Two cases which go into somewhat more detail on the issue of voluntariness are In Re Reaves, 8 B.R. 177, 7 B.C.D. 327 (Bkrtcy., D.S.D. 1981), and In Re Shepherd, 12 B.R. 151, 7 B.C.D. 956, 4 C.B.C.2d 1479 (E.D.Penn. 1981). In In Re Reaves, the debtor, not fully advised of its consequences, executed a third mortgage on her home to secure the debts of her husband's corporation. She had no connection with the corporation and was not liable for its debts. The court held that the transfer of the third mortgage was involuntary. The court found that the debtor had been pressured into signing the third mortgage and that the creditors had concealed material facts from her. Therefore, the court found that the transfer was involuntary. The instant case seems readily distinguishable. There is no evidence that Huebner was coerced or pressured by the creditors into signing the wage assignment. Furthermore, Huebner did not assign her wages to pay off a debt on which she was not personally obligated. Finally, there is no evidence that Huebner was unaware of the consequences of signing the wage assignment.
In Re Shepard is more interesting, but even less instructive. The debtor signed a wage assignment agreement before filing in bankruptcy which was treated as remaining in effect after the debtor's petition had been filed. The District Court, on appeal, allowed the debtor to recover the money which had been deducted after the filing of the bankruptcy petition. This reasonable result was explained by the court.
[T]he pre-bankruptcy authorization of payroll deductions, while originally a voluntary act of the debtor, does not, in my view, suffice to establish that the School District's post-petition transfer to the Credit Union was a knowing and voluntary transfer by the debtor. In Re Shepard, 12 B.R. 151, 7 B.C.D. at 957.
It is sufficient to note that in the present case there is no question regarding post-filing wages, so the commencement of the bankruptcy case cannot be evidence of the voluntariness of the transfers we must consider.
The one example given in the legislative history of 11 U.S.C. § 522(g) of an involuntary transfer (the fixing of a statutory lien) indicates that Congress intended to allow recovery of only those transfers beyond debtor's personal control. Huebner, however, had significant control of whether the transfers would take place, both at the time of the agreement and when the assignment became effective. She signed the agreement and the wage assignment without unusual duress and understood that should she fail to make the payments agreed to, the wage assignment would be filed with her employer. Admittedly, she entered into the agreement knowing that the creditor would take other steps to collect his judgment if she did not do so. She bargained to receive greater leniency under the agreement in repaying the debt than she would have if the creditor had used garnishment or other means to secure payment of his judgment. To hold that a transfer is involuntary merely because the transferee receives something of value or avoids an unpleasant consequence as a result of the transfer, would result in no transfer short of a gift being considered voluntary. This result does not seem to have been intended by Congress.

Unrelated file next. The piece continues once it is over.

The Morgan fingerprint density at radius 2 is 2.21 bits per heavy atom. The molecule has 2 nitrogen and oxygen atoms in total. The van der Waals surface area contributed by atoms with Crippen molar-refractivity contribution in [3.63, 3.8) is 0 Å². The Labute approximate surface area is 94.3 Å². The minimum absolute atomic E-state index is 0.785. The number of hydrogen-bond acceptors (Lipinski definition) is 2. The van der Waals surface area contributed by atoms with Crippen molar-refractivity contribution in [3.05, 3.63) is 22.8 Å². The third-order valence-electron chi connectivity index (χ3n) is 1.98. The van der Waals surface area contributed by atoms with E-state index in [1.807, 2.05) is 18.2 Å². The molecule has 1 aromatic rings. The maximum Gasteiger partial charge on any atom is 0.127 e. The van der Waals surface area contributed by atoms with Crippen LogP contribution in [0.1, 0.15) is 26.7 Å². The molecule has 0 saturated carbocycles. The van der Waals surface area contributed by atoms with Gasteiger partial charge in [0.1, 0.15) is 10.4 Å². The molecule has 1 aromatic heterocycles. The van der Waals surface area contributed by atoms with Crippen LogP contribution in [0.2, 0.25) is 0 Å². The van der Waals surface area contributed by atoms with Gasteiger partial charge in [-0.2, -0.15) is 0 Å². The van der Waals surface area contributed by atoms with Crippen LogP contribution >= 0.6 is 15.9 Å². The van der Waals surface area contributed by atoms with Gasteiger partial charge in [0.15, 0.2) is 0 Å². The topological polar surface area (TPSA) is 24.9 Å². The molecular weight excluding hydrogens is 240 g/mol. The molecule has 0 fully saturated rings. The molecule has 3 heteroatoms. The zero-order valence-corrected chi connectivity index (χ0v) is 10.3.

Huebner also argues that the transfer was involuntary because the creditor had the power to file the wage assignment once it had been signed without her renewed consent. Under Wis.Stats. § 422.404, however, an assignment of wages is revocable at will by the assignor. Therefore, Huebner had the power at any time to prevent her wages from being transferred. Even if one accepts the contention that in order for a transfer to be voluntary, the debtor must have the power to prevent it at every point until it is completed, it is clear that Huebner had that power in this case.
Upon the foregoing which constitutes my findings of fact and conclusions of law herein, it is
ORDERED that plaintiff's claim to the $300 paid under the wage assignment to the defendant is denied and the complaint herein is dismissed.